Falkirk Bairns joined with fellow Scots in loudly voicing their desire to remain in the European Union – and then watched as the majority of England and Wales voted to leave.
The full repercussions of last Thursday’s referendum are still not clear. But First Minister Nicola Sturgeon has already indicated that the Leave campaign’s push for the UK to severe links with neighbours in Europe could eventually lead to another referendum in Scotland on the Independence issue.
In the aftermath of the vote to quit the EU, she said such a move was “highly likely”.
With 62 per cent of Scots voting Remain – 56.7 per cent in the Falkirk Council area, Ms Sturgeon has vowed to “protect Scotland’s relationship with, and place in, the EU”.
As the Conservative and Labour Party slipped into a leadership turmoil, the First Minister was being hailed by many as the voice of reason.
However, it had all appeared so different as the polling stations closed at 10pm on June 23 and the task began of bringing the 150 ballot boxes to Grangemouth Sports Complex to begin the verification and counting process.
As well as being the counting officer for the district, council chief executive Mary Pitcaithly was also the regional returning officer for Scotland. Along with her normal duties of overseeing the local count, she was also in charge of a small team handling all the results from across the country.
This brought an increased media presence, and some senior politicians, to Grangemouth where the early predictions were that it would be close but Remain would edge it.
The gloomy look on the face of Tom Harris, former Labour MSP and leader of the Scottish Leave campaign, told it all – but by 4.30am he was dancing a jig.
By that time we knew that 67.6 per cent, two out of three of those eligible to vote in the Falkirk Council area had been to the polls, and 44,987 of them wanted to remain, while 34,271 had backed the leave camp.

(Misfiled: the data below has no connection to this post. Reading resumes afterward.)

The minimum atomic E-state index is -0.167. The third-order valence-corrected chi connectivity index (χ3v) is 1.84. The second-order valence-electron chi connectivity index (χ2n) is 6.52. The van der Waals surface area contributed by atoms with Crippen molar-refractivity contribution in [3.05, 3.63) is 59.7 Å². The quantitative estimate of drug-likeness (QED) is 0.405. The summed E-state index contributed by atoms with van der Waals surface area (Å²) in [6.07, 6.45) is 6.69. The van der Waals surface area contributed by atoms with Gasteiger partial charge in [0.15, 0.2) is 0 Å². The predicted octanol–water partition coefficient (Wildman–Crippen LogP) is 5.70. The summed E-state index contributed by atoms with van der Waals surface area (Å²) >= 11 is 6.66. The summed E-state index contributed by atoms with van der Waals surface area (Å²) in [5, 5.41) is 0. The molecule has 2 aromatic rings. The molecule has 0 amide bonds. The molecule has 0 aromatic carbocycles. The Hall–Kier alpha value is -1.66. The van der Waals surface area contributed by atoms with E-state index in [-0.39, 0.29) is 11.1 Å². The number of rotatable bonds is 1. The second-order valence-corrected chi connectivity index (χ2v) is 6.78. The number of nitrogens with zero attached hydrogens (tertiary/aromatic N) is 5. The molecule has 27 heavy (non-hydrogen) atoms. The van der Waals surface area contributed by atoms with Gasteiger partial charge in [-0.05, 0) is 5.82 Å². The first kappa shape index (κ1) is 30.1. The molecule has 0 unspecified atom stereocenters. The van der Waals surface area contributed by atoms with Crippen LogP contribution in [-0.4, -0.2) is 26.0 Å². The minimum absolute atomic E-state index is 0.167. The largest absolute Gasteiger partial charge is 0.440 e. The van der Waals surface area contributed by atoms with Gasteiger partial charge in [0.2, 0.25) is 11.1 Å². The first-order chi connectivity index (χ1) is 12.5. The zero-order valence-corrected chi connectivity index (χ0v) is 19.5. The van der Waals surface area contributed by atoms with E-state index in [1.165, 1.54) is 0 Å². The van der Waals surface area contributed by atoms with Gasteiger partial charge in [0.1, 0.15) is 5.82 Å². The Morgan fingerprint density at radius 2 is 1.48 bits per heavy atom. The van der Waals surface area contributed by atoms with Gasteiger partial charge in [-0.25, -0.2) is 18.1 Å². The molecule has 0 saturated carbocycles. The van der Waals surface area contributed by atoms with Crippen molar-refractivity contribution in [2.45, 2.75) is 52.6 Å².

Mrs Pitcaithly had also announced that over 2.68 million votes had been counted across Scotland with 62 per cent for remain and 38 per cent for leave.
However, the picture elsewhere in the UK was totally different.
In the wake of the result, Falkirk MP John McNally said: “The referendum result makes it abundantly clear that we Scots see our future as part of the European Union.
“That is the one certainty in these uncertain times ahead of us.
“I am personally disappointed that large parts of the UK voted to leave the EU. What has happened has now put the possibility of an Independence referendum firmly back on the table.”
His SNP colleague Martyn Day said: “The result of the EU referendum has undoubtedly created a huge amount of uncertainty for many people here in Linlithgow and East Falkirk and right across the country.”
He added: “A number of constituents who voted Leave last Thursday have since told me that they did not expect the result to have such a destabilising effect. Many people wanted to protest against issues such as the fisheries and agricultural policy but did not expect the Leave victory and the danger to jobs in the local area.”
Speaking after the Holyrood decision to fight to keep Scotland in Europe, Falkirk East MSP Angus MacDonald said: “Our national parliament spoke with a strong and united voice – making it absolutely clear that Falkirk district’s vote must be respected and Scotland’s place in Europe must be protected.”